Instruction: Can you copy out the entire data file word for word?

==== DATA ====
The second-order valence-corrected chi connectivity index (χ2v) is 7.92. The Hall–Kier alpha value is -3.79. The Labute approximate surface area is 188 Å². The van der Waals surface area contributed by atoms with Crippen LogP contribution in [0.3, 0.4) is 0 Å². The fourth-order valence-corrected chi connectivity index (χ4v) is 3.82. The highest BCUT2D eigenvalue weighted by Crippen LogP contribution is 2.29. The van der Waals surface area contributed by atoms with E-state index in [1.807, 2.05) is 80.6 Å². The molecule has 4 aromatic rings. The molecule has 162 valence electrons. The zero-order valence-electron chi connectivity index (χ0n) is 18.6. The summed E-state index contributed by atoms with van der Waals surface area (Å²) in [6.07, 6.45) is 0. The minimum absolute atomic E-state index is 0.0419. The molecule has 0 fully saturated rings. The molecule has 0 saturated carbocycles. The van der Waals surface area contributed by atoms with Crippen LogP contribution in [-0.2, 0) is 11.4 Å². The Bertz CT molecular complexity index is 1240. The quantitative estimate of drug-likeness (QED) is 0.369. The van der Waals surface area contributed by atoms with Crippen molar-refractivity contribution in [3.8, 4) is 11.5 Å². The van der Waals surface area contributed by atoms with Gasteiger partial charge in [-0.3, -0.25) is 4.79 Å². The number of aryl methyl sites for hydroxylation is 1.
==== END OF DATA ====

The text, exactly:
The second-order valence-corrected chi connectivity index (χ2v) is 7.92. The Hall–Kier alpha value is -3.79. The Labute approximate surface area is 188 Å². The van der Waals surface area contributed by atoms with Crippen LogP contribution in [0.3, 0.4) is 0 Å². The fourth-order valence-corrected chi connectivity index (χ4v) is 3.82. The highest BCUT2D eigenvalue weighted by Crippen LogP contribution is 2.29. The van der Waals surface area contributed by atoms with E-state index in [1.807, 2.05) is 80.6 Å². The molecule has 4 aromatic rings. The molecule has 162 valence electrons. The zero-order valence-electron chi connectivity index (χ0n) is 18.6. The summed E-state index contributed by atoms with van der Waals surface area (Å²) in [6.07, 6.45) is 0. The minimum absolute atomic E-state index is 0.0419. The molecule has 0 fully saturated rings. The molecule has 0 saturated carbocycles. The van der Waals surface area contributed by atoms with Crippen LogP contribution in [-0.2, 0) is 11.4 Å². The Bertz CT molecular complexity index is 1240. The quantitative estimate of drug-likeness (QED) is 0.369. The van der Waals surface area contributed by atoms with Crippen molar-refractivity contribution in [3.8, 4) is 11.5 Å². The van der Waals surface area contributed by atoms with Gasteiger partial charge in [-0.3, -0.25) is 4.79 Å². The number of aryl methyl sites for hydroxylation is 1.